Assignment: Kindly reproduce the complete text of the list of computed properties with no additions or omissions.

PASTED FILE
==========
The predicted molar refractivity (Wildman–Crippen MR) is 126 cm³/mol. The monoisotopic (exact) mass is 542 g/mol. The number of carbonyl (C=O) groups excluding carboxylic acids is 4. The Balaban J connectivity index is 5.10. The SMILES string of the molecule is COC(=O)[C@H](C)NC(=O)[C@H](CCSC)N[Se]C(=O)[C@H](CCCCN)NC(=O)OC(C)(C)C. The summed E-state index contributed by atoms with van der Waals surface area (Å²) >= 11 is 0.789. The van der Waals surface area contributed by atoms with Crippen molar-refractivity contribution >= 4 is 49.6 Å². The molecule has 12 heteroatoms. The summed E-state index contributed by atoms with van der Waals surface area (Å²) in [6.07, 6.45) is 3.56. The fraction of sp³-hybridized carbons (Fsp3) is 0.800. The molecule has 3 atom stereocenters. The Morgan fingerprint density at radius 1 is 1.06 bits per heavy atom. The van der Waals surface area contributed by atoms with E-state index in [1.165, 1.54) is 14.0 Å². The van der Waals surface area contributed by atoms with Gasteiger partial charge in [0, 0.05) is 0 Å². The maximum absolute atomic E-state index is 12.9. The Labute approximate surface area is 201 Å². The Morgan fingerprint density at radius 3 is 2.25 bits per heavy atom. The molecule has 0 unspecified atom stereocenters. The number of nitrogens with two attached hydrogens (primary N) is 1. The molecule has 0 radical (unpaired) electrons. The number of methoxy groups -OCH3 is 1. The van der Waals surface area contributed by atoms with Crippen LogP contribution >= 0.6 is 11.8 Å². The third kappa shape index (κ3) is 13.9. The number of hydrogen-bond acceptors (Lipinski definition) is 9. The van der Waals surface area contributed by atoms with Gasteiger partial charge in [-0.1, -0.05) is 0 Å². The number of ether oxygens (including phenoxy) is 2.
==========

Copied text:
The predicted molar refractivity (Wildman–Crippen MR) is 126 cm³/mol. The monoisotopic (exact) mass is 542 g/mol. The number of carbonyl (C=O) groups excluding carboxylic acids is 4. The Balaban J connectivity index is 5.10. The SMILES string of the molecule is COC(=O)[C@H](C)NC(=O)[C@H](CCSC)N[Se]C(=O)[C@H](CCCCN)NC(=O)OC(C)(C)C. The summed E-state index contributed by atoms with van der Waals surface area (Å²) >= 11 is 0.789. The van der Waals surface area contributed by atoms with Crippen molar-refractivity contribution >= 4 is 49.6 Å². The molecule has 12 heteroatoms. The summed E-state index contributed by atoms with van der Waals surface area (Å²) in [6.07, 6.45) is 3.56. The fraction of sp³-hybridized carbons (Fsp3) is 0.800. The molecule has 3 atom stereocenters. The Morgan fingerprint density at radius 1 is 1.06 bits per heavy atom. The van der Waals surface area contributed by atoms with E-state index in [1.165, 1.54) is 14.0 Å². The van der Waals surface area contributed by atoms with Gasteiger partial charge in [0, 0.05) is 0 Å². The maximum absolute atomic E-state index is 12.9. The Labute approximate surface area is 201 Å². The Morgan fingerprint density at radius 3 is 2.25 bits per heavy atom. The molecule has 0 unspecified atom stereocenters. The number of nitrogens with two attached hydrogens (primary N) is 1. The molecule has 0 radical (unpaired) electrons. The number of methoxy groups -OCH3 is 1. The van der Waals surface area contributed by atoms with Crippen LogP contribution >= 0.6 is 11.8 Å². The third kappa shape index (κ3) is 13.9. The number of hydrogen-bond acceptors (Lipinski definition) is 9. The van der Waals surface area contributed by atoms with Gasteiger partial charge in [-0.1, -0.05) is 0 Å². The number of ether oxygens (including phenoxy) is 2.